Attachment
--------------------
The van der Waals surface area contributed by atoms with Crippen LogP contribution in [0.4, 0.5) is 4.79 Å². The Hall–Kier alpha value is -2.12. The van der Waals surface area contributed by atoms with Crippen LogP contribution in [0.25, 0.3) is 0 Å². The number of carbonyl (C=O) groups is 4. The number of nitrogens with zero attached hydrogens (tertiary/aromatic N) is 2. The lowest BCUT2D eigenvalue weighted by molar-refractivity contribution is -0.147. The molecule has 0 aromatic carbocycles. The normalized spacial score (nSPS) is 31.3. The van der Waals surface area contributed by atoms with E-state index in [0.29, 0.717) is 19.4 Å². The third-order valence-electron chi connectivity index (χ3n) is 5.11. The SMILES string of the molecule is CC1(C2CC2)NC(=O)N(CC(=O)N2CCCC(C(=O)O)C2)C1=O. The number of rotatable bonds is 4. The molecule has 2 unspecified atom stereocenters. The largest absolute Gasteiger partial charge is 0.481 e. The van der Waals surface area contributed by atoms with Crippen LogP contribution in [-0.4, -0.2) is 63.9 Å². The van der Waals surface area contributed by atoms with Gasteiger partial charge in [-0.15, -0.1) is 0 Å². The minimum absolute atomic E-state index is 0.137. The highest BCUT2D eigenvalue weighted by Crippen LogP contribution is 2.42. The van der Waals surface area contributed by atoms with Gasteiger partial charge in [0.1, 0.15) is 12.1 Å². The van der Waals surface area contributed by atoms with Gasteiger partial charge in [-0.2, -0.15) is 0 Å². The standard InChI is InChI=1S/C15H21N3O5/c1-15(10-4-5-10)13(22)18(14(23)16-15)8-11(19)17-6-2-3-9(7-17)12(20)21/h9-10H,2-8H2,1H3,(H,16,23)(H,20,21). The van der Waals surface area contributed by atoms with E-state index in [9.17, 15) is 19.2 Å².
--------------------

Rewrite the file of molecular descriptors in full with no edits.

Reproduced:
The van der Waals surface area contributed by atoms with Crippen LogP contribution in [0.4, 0.5) is 4.79 Å². The Hall–Kier alpha value is -2.12. The van der Waals surface area contributed by atoms with Crippen LogP contribution in [0.25, 0.3) is 0 Å². The number of carbonyl (C=O) groups is 4. The number of nitrogens with zero attached hydrogens (tertiary/aromatic N) is 2. The lowest BCUT2D eigenvalue weighted by molar-refractivity contribution is -0.147. The molecule has 0 aromatic carbocycles. The normalized spacial score (nSPS) is 31.3. The van der Waals surface area contributed by atoms with E-state index in [0.29, 0.717) is 19.4 Å². The third-order valence-electron chi connectivity index (χ3n) is 5.11. The SMILES string of the molecule is CC1(C2CC2)NC(=O)N(CC(=O)N2CCCC(C(=O)O)C2)C1=O. The number of rotatable bonds is 4. The molecule has 2 unspecified atom stereocenters. The largest absolute Gasteiger partial charge is 0.481 e. The van der Waals surface area contributed by atoms with Crippen LogP contribution in [-0.4, -0.2) is 63.9 Å². The van der Waals surface area contributed by atoms with Gasteiger partial charge in [-0.15, -0.1) is 0 Å². The minimum absolute atomic E-state index is 0.137. The highest BCUT2D eigenvalue weighted by Crippen LogP contribution is 2.42. The van der Waals surface area contributed by atoms with Gasteiger partial charge in [0.1, 0.15) is 12.1 Å². The van der Waals surface area contributed by atoms with Gasteiger partial charge in [-0.2, -0.15) is 0 Å². The standard InChI is InChI=1S/C15H21N3O5/c1-15(10-4-5-10)13(22)18(14(23)16-15)8-11(19)17-6-2-3-9(7-17)12(20)21/h9-10H,2-8H2,1H3,(H,16,23)(H,20,21). The van der Waals surface area contributed by atoms with E-state index in [9.17, 15) is 19.2 Å².